Second U.S.-North Korea Summit Likely Focus On Nuclear Weapons Center This month's summit between President Trump and North Korean leader Kim Jong Un is likely to focus on North Korea's main nuclear weapons center at Yongbyon.
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Second U.S.-North Korea Summit Likely Focus On Nuclear Weapons Center

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Second U.S.-North Korea Summit Likely Focus On Nuclear Weapons Center

Second U.S.-North Korea Summit Likely Focus On Nuclear Weapons Center

Second U.S.-North Korea Summit Likely Focus On Nuclear Weapons Center

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This month's summit between President Trump and North Korean leader Kim Jong Un is likely to focus on North Korea's main nuclear weapons center at Yongbyon.

ARI SHAPIRO, HOST:

When President Trump and North Korean leader Kim Jong Un discuss denuclearization in Hanoi, they are likely to focus on one North Korean nuclear facility in particular. NPR's Geoff Brumfiel introduces us to it.

GEOFF BRUMFIEL, BYLINE: It's called the Yongbyon Nuclear Research Center.

JEFFREY LEWIS: This is really the oldest, best-known nuclear facility in all of North Korea.

BRUMFIEL: Jeffrey Lewis is a scholar at the Middlebury Institute of International Studies at Monterey.

LEWIS: You know, it's basically a small city. There's quite a lot of housing for scientists and workers. There are many facilities.

BRUMFIEL: Including a nuclear reactor that can produce plutonium, a giant facility designed to extract and purify that plutonium and a separate, modern facility filled with centrifuges for enriching uranium. Plutonium and uranium are both used in nuclear bombs.

Sig (ph) Hecker is a former nuclear weapons scientist, now at Stanford University. He's one of the few Westerners who's visited Yongbyon, and he says it's pretty spartan.

SIEGFRIED HECKER: Yeah, most important part - it was cold. This was January in Yongbyon. And particularly, what was striking - it was colder inside the buildings than outside the buildings.

BRUMFIEL: On other trips, Hecker saw scientists growing their own vegetables and using primitive safety equipment while working in potentially dangerous areas. But he is convinced that Yongbyon is effective at producing material for nuclear weapons.

HECKER: These facilities may be old, but they're functional. And the people were professional and very competent.

BRUMFIEL: If the North does give up Yongbyon, as it suggested it might in statements...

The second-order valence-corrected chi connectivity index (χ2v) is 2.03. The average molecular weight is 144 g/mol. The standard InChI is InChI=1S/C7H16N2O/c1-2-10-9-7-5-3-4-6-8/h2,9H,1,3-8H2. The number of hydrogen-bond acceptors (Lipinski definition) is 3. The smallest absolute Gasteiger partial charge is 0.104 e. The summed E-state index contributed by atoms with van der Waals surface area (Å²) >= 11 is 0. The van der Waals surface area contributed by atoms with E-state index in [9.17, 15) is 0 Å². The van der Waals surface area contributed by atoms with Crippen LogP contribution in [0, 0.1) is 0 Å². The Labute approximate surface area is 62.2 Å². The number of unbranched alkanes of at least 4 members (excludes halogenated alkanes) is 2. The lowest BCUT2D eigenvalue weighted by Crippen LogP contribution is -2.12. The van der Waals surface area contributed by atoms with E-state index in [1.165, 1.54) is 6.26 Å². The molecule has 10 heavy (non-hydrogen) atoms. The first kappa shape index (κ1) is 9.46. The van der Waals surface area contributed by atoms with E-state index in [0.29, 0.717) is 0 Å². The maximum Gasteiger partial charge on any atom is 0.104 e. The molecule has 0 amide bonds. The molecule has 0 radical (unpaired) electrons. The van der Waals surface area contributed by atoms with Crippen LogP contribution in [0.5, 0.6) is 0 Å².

HECKER: They would significantly curtail their abilities to continue the nuclear weapons program. Of course, it doesn't mean that they're giving up their bombs because I'm quite certain the bombs are not in Yongbyon.

BRUMFIEL: Hecker estimates North Korea's current nuclear arsenal at several dozen weapons that are stored somewhere else. North Korea is also believed to have covert facilities where it can make uranium for nuclear weapons.

On top of all that, it's not clear what giving up Yongbyon would mean. Last year, North Korea closed its underground nuclear test site by dynamiting the entrances in front of foreign journalists...

(SOUNDBITE OF EXPLOSIONS)

BRUMFIEL: ...But foreign inspectors were never allowed to examine the site first. Jung Pak, with the Brookings Institution, says that North Korea is paranoid about foreigners.

JUNG PAK: North Korea does not want people running around their country looking at their nuclear facilities or their missile facilities.

BRUMFIEL: But Yongbyon is a big, technically complex site. It can't just be blown up. Pak believes that any deal should include inspections.

PAK: It would be a big change and a good signpost of North Korean sincerity on denuclearization if they did allow inspectors into their facilities.

BRUMFIEL: Those inspectors would probably be let in in exchange for some kind of sanctions relief and, perhaps, a peace declaration between North Korea and the U.S., which have remained formally at war since an armistice in 1953. For now, Jeffrey Lewis says the satellite photos indicate the reactor is running, making more plutonium for nuclear bombs.

LEWIS: You know, it's really business as usual at Yongbyon at the moment. People all show up for work, and material comes in. And it looks pretty much like it's looked for the last, you know, 10 or 15 years.

BRUMFIEL: It remains to be seen whether a second summit can change that. Geoff Brumfiel, NPR News, Washington.

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